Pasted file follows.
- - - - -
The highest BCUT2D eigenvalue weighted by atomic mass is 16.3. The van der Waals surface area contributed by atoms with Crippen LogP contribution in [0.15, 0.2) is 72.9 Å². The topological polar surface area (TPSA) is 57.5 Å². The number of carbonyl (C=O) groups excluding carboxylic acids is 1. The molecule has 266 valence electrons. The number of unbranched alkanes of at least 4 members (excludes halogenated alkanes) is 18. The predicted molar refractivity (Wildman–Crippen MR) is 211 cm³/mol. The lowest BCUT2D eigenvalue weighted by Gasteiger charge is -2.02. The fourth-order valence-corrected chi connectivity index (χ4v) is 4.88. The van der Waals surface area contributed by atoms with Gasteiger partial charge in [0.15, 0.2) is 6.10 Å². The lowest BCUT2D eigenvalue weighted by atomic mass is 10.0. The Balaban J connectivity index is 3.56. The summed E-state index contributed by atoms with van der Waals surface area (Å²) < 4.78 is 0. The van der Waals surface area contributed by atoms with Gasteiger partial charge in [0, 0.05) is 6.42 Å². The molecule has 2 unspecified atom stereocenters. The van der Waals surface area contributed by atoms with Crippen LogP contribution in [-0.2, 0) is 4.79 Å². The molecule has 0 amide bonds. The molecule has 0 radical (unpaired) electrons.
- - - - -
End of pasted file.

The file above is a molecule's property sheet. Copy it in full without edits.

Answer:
The highest BCUT2D eigenvalue weighted by atomic mass is 16.3. The van der Waals surface area contributed by atoms with Crippen LogP contribution in [0.15, 0.2) is 72.9 Å². The topological polar surface area (TPSA) is 57.5 Å². The number of carbonyl (C=O) groups excluding carboxylic acids is 1. The molecule has 266 valence electrons. The number of unbranched alkanes of at least 4 members (excludes halogenated alkanes) is 18. The predicted molar refractivity (Wildman–Crippen MR) is 211 cm³/mol. The lowest BCUT2D eigenvalue weighted by Gasteiger charge is -2.02. The fourth-order valence-corrected chi connectivity index (χ4v) is 4.88. The van der Waals surface area contributed by atoms with Gasteiger partial charge in [0.15, 0.2) is 6.10 Å². The lowest BCUT2D eigenvalue weighted by atomic mass is 10.0. The Balaban J connectivity index is 3.56. The summed E-state index contributed by atoms with van der Waals surface area (Å²) < 4.78 is 0. The van der Waals surface area contributed by atoms with Gasteiger partial charge in [0, 0.05) is 6.42 Å². The molecule has 2 unspecified atom stereocenters. The van der Waals surface area contributed by atoms with Crippen LogP contribution in [-0.2, 0) is 4.79 Å². The molecule has 0 amide bonds. The molecule has 0 radical (unpaired) electrons.